The FPM Accountants Summer Cycling League is now at the halfway stage with nine rounds completed.
The new format of two separate divisions competing for one overall winner is making for a more exciting event.
In round nine in the A League it was Cathal McCormack who took maximum points. Cathal, who rides with Ardee, was part of group three whom caught the two groups starting in front.
He beat Brian Begley into 2nd and Stephen Carry into 3rd. Aidan Leonard, also in group three with Cathal, got 4th to bag a couple more points.
At this stage Bryan McCrystal still has a healthy lead of eight points over Stephen Carry.
Third and 4th spot have only a point in the difference between Aidan Leonard and Karl Dolan, so the top four is comprised of two from the A section and two from the B section.
With another nine rounds to go, as always it will be consistency that wins out. The smart money would be on those who have their holidays planned for after the league ends in August. So for those heading out to watch the professionals tackle the Tour De France, their league ambitions may have to be put on hold until 2014.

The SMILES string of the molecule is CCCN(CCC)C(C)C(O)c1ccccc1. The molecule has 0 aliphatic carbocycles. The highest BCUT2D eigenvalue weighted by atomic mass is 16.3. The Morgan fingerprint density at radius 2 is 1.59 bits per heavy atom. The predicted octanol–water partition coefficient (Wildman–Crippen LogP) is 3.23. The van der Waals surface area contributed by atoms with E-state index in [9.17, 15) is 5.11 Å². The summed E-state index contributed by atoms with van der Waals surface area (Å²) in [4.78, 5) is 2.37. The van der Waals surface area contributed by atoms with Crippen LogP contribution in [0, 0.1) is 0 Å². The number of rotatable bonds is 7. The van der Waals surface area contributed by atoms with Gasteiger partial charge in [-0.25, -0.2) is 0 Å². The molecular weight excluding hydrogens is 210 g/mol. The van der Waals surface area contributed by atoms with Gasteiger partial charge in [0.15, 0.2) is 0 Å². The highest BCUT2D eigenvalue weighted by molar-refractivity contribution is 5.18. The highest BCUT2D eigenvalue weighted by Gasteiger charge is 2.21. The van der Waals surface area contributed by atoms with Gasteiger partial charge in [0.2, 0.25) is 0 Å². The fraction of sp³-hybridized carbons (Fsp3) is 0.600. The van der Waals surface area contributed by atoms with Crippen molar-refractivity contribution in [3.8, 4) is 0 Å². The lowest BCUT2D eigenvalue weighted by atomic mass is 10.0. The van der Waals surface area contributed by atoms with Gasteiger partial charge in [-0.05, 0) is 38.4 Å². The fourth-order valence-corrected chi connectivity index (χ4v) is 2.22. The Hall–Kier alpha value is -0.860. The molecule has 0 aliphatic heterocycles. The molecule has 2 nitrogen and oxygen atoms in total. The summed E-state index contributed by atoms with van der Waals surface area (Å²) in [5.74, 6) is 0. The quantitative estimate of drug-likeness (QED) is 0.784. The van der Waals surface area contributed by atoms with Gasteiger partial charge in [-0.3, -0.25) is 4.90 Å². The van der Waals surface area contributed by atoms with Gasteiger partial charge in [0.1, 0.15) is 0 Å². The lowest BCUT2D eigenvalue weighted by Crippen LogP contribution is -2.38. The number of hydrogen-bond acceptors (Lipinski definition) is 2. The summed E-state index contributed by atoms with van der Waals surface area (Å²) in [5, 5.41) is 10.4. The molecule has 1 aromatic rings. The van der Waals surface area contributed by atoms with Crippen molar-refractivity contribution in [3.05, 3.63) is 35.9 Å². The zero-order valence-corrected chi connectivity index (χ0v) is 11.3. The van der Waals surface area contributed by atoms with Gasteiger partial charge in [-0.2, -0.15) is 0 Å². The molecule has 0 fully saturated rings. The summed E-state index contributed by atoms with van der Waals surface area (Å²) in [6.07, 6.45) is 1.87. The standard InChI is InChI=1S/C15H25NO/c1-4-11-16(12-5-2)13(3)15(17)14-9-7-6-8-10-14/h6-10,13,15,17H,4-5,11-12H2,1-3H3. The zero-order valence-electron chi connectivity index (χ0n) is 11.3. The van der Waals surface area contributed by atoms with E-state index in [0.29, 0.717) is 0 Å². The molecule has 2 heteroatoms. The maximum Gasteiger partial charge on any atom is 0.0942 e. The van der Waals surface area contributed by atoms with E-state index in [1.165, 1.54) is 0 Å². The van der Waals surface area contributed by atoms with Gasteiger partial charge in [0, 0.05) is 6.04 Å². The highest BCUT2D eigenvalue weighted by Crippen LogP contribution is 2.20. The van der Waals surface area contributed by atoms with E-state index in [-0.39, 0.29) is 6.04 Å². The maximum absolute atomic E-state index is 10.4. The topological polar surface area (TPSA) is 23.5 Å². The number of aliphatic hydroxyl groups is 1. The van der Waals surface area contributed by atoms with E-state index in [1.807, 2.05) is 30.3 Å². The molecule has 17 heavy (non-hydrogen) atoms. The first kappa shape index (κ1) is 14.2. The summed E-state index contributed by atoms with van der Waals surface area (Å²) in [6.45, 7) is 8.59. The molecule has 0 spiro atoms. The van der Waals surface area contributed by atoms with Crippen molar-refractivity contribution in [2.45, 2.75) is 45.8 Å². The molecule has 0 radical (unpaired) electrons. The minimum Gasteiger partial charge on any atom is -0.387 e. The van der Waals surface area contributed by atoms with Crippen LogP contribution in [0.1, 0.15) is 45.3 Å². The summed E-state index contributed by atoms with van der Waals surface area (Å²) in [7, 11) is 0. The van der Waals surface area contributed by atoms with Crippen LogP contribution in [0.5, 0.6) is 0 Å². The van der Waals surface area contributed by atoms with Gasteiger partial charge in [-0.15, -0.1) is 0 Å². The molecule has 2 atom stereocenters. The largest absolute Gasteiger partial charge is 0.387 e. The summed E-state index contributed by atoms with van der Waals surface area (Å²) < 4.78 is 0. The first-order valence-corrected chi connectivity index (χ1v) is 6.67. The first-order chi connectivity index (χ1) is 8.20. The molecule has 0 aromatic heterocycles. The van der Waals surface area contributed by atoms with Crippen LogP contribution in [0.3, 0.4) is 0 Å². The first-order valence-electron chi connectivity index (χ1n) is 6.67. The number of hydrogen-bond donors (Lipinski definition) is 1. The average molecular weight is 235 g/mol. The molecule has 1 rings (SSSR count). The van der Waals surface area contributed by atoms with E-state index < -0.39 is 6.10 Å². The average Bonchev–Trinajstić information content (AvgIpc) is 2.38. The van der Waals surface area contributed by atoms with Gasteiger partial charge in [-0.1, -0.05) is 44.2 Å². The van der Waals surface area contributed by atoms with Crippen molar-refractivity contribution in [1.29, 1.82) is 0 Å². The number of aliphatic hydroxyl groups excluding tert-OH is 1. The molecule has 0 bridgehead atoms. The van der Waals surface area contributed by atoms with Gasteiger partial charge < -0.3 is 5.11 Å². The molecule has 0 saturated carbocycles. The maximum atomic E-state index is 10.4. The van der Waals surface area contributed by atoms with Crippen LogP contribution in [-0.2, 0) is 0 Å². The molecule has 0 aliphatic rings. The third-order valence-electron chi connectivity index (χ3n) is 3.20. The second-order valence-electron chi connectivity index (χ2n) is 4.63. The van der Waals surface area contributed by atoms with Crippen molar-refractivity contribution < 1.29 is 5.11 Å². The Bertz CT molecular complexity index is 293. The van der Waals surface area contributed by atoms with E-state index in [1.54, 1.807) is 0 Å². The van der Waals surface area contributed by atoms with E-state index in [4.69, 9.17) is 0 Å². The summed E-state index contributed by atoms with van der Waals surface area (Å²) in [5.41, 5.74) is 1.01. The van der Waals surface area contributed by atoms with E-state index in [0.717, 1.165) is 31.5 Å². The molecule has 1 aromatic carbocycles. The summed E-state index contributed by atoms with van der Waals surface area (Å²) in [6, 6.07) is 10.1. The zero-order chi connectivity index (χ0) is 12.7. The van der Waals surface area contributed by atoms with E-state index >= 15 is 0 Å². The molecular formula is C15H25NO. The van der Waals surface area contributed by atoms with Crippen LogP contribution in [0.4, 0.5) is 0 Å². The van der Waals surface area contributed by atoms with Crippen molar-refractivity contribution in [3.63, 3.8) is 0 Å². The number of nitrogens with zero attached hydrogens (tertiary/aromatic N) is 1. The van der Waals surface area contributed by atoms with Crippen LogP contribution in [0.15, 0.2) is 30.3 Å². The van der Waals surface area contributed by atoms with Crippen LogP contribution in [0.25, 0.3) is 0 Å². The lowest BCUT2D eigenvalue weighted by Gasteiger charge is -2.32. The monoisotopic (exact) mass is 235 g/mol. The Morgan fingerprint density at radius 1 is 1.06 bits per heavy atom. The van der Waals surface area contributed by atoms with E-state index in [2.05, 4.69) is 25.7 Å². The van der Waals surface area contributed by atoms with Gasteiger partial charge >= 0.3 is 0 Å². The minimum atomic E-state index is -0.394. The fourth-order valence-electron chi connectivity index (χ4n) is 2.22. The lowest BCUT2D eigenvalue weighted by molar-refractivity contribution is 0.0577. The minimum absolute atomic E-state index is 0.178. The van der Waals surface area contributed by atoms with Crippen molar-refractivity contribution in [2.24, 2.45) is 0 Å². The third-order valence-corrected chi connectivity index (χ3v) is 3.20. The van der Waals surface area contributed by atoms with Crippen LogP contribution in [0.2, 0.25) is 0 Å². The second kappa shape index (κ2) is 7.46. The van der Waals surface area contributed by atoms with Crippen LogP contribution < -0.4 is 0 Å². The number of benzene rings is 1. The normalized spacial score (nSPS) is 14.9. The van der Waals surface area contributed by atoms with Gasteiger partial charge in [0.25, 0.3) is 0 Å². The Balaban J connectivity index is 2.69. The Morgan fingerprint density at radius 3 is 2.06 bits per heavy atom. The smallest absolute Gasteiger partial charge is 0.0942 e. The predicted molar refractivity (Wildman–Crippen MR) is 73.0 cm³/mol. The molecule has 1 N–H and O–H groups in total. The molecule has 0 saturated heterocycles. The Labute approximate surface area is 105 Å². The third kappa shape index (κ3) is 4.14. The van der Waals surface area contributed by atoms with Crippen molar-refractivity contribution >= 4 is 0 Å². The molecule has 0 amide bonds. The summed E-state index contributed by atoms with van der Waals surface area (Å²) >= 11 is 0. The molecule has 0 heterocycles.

In the women’s league it was the speedy Swede, Gro Hylen, who took the latest win.
Herself and Michelle Dolan broke away from the combined group one and two for a two up sprint for the win.
Dolan opened the sprint with 250 meters to go but Hylen came off her wheel to take a fine win. Bohermeen’s Kathleen Gill came home in 3rd.
The Women’s League table is a much tighter affair with only five points separating the top five. Fiona Rogers has only a point to spare ahead of Hazel Hall, with 3rd place Louise O’Hagan another single point back.
On the road racing front the Cuchulainn team had a good outing in the Newry Three Day with new riders gaining valuable experience in stage racing.
Also involved in another big stage race is Jordan Flood, who for the 2nd time is tackling the five day Junior Tour of Ireland as part of the Leinster Development Squad.
The race takes place in and around the Clare town of Ennis and sees a number of UK and European teams compete against Ireland’s finest underage riders.